"We think that anyone who comes to Canada to work should be eligible to apply for permanent resident status," Ordinario told The Tyee. "Temporary foreign workers contribute to EI and to the CPP but never get to collect any benefits. In 2008, for example, temporary foreign workers contributed $303 million to the EI fund."
Ordinario said that the $6,000 recruitment fees allegedly exacted from Denny's workers represented a huge amount of money for workers who could expect, in Manila, to make an average wage of $4.35 a day.
The Denny's class action seeks $10 million in lost wages, recruitment and travel costs and punitive damages for the foreign workers, who were brought to Canada under the controversial Temporary Foreign Workers Program. This federal program, which critics say leaves the workers imported into Canada highly vulnerable to employer abuse, allows employers to import workers from overseas, binds the workers to the importing employer, restricts the amount of time a foreign worker can remain in Canada and prevents all but a few of those brought in under the program from applying to remain as permanent residents.
'Shocked by suit': Denny's CEO
Denny's CEO Bobby Naicker is confident that the class action suit will not be successful.
"We were shocked and concerned when we learned of the class action suit," he told The Tyee. "It caught us off guard. But we are comfortable we have done the right thing."
Naicker said that Denny's had a 95 per cent renewal rate among temporary foreign workers who chose to renew their employment with the firm when their original contract ran out. He pointed to the existence of a Denny's staff member whose job responsibilities include helping foreign workers settling into Canadian employment.
"We help them get accommodations, social insurance numbers and health care," he said. "We're not obligated to do all this stuff, but we do it. We even help new arrivals find churches and ethnic grocery stores."
Naicker said that the average wage for Denny's employees, none of whom are unionized, is $11.50 an hour in B.C.
Deborah Gagnon, vice president of operations for Denny's Canada was on speaker phone when The Tyee spoke with Naicker. Gagnon is named in the class action suit documents as the Denny's management figure who fired temporary foreign worker Alfredo Sales for asking about overtime pay and travel expenses. But Gagnon told The Tyee that she did not recognize the name and denied that she had ever fired a worker for making such inquiries.
Alfredo Sales, reached by phone in the Philippines, said he remembers Gagnon very well. He told The Tyee that he had come to Canada as a contract worker under the temporary foreign worker program in November of 2008, working as a supervisor at the Broadway Denny's in Vancouver.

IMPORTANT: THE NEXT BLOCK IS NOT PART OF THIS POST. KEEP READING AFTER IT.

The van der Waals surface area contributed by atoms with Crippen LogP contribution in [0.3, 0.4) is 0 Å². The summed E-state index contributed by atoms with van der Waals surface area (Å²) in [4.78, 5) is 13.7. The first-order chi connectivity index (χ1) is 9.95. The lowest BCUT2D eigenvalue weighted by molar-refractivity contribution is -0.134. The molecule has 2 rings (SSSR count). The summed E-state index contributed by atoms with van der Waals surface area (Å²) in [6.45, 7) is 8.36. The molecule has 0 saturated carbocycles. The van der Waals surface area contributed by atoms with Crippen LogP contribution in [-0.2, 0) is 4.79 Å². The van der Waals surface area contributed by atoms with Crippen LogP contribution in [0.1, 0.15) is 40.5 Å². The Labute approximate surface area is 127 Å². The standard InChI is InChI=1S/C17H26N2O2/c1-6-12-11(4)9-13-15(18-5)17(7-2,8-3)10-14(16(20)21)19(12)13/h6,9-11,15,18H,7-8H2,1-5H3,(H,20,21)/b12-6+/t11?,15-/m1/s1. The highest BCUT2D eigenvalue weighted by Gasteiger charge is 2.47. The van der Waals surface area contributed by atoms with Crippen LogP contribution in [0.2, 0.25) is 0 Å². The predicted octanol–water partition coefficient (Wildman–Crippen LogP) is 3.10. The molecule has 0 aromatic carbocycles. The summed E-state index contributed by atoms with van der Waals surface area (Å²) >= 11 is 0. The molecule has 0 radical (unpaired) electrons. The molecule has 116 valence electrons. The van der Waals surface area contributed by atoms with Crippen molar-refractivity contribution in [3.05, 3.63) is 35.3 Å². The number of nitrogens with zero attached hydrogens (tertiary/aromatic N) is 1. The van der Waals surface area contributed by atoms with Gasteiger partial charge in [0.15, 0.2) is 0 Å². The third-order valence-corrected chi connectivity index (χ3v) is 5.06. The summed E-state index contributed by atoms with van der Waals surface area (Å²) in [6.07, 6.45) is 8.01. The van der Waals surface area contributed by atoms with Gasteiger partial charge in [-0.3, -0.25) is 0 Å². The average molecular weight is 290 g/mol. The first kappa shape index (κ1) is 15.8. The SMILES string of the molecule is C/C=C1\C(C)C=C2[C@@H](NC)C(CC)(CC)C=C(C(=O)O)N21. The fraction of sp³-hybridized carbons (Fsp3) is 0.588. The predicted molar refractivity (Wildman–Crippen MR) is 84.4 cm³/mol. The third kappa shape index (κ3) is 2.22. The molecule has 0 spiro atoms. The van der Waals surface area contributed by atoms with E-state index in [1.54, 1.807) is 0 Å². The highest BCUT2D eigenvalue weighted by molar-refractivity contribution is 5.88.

'I had big dreams'
"I had big dreams when I came to Canada," said Sales. "I wanted to work and share my skills. I thought Denny's would be part of those dreams, but Denny's has integrity issues. Once I learned that I shouldn't have been charged $6,000.00 to get my job, and once I saw how sometimes I wouldn't get a full 40-hour week, and once the people at Service Canada and the Employment Standards Branch told me I should get the money I paid for travel back, I sent an email to Ms. Gagnon in June of 2010. She booked an appointment with me on August 10 and I thought she was going to accommodate me. But instead she fired me."
Sales said that Gagnon told him "the company didn't need my services any more, even though I had a contract until November. I was devastated, crying and praying. So I want to make a stand. The company tried to terminate me so other foreign workers wouldn't stand up to them."
Sales said he then spoke with the provincial Employment Standards branch.
"I was informed of ESA sec. 83 that an employer may not terminate an employee who is pursuing his right under the employment act. Deborah acted on behalf of the company for a breach of contract to my understanding," he told The Tyee in an email.
Sales said that after intervention by the provincial Employment Standards Branch, Denny's did pay for his return air fare and dealt with the issue of unpaid overtime, but the company has not paid him for the money he would have made if he had been allowed to work out the term of his contract, or for the $6,000.00 he was improperly required to pay the employment agency in the Philippines.
"Deborah was offering $2,600 as settlement for the breach of contract which I refused and didn't accepted for the very reason that it was way below than the remaining three and a half months pay of the duration of my two-years contract," Sales said in his email.
Denny's has brought 200 workers to Canada
The Denny's management team told The Tyee that their firm had been participating in the Temporary Foreign Worker program since 2006, and had brought in approximately 200 workers from offshore during that time, 50 of whom worked in B.C. restaurants. Denny's Canada currently employs about 2,600 workers across western Canada, they said. Naicker said that Denny's had paid air travel expenses for four temporary foreign workers to return to the Philippines so far.
The labour attaché for the Philippines Consulate in Vancouver, Bernardino Julve, told The Tyee that he had not been following the Denny's case. He confirmed that under existing inter-government agreements and local law, temporary foreign workers should not be required to pay recruitment fees to get a Canadian job, and should have their travel costs paid for return Philippines/Canada travel.
"We don't have jurisdiction in B.C.," Julve said, "but if companies in the Philippines aren't following policy, we could take steps. We have not been approached about this matter."